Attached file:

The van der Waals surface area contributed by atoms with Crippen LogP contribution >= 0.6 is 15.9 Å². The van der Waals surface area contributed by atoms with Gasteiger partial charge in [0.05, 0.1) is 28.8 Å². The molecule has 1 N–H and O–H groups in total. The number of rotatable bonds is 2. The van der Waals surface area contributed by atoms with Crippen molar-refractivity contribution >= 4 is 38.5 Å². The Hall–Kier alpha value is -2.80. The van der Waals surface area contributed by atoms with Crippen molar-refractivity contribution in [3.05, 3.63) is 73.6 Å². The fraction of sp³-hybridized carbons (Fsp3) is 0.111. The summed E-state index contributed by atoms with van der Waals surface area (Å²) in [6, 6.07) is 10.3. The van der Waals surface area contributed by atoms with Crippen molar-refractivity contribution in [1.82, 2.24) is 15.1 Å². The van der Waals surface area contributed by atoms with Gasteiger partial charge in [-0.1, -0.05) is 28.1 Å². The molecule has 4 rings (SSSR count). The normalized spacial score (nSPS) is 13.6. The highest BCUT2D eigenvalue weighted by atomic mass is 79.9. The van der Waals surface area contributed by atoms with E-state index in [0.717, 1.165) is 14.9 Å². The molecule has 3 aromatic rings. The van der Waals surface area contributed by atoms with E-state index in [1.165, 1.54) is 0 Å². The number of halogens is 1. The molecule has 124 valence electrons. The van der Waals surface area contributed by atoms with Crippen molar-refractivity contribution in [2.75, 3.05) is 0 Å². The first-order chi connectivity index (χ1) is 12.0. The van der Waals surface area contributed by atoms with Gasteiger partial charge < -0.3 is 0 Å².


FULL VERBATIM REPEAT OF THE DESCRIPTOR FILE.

The van der Waals surface area contributed by atoms with Crippen LogP contribution >= 0.6 is 15.9 Å². The van der Waals surface area contributed by atoms with Gasteiger partial charge in [0.05, 0.1) is 28.8 Å². The molecule has 1 N–H and O–H groups in total. The number of rotatable bonds is 2. The van der Waals surface area contributed by atoms with Crippen molar-refractivity contribution >= 4 is 38.5 Å². The Hall–Kier alpha value is -2.80. The van der Waals surface area contributed by atoms with Crippen molar-refractivity contribution in [3.05, 3.63) is 73.6 Å². The fraction of sp³-hybridized carbons (Fsp3) is 0.111. The summed E-state index contributed by atoms with van der Waals surface area (Å²) in [6, 6.07) is 10.3. The van der Waals surface area contributed by atoms with Crippen molar-refractivity contribution in [1.82, 2.24) is 15.1 Å². The van der Waals surface area contributed by atoms with Gasteiger partial charge in [-0.1, -0.05) is 28.1 Å². The molecule has 4 rings (SSSR count). The normalized spacial score (nSPS) is 13.6. The highest BCUT2D eigenvalue weighted by atomic mass is 79.9. The van der Waals surface area contributed by atoms with E-state index in [0.717, 1.165) is 14.9 Å². The molecule has 3 aromatic rings. The van der Waals surface area contributed by atoms with E-state index in [1.165, 1.54) is 0 Å². The number of halogens is 1. The molecule has 124 valence electrons. The van der Waals surface area contributed by atoms with Crippen molar-refractivity contribution in [2.75, 3.05) is 0 Å². The first-order chi connectivity index (χ1) is 12.0. The van der Waals surface area contributed by atoms with Gasteiger partial charge < -0.3 is 0 Å².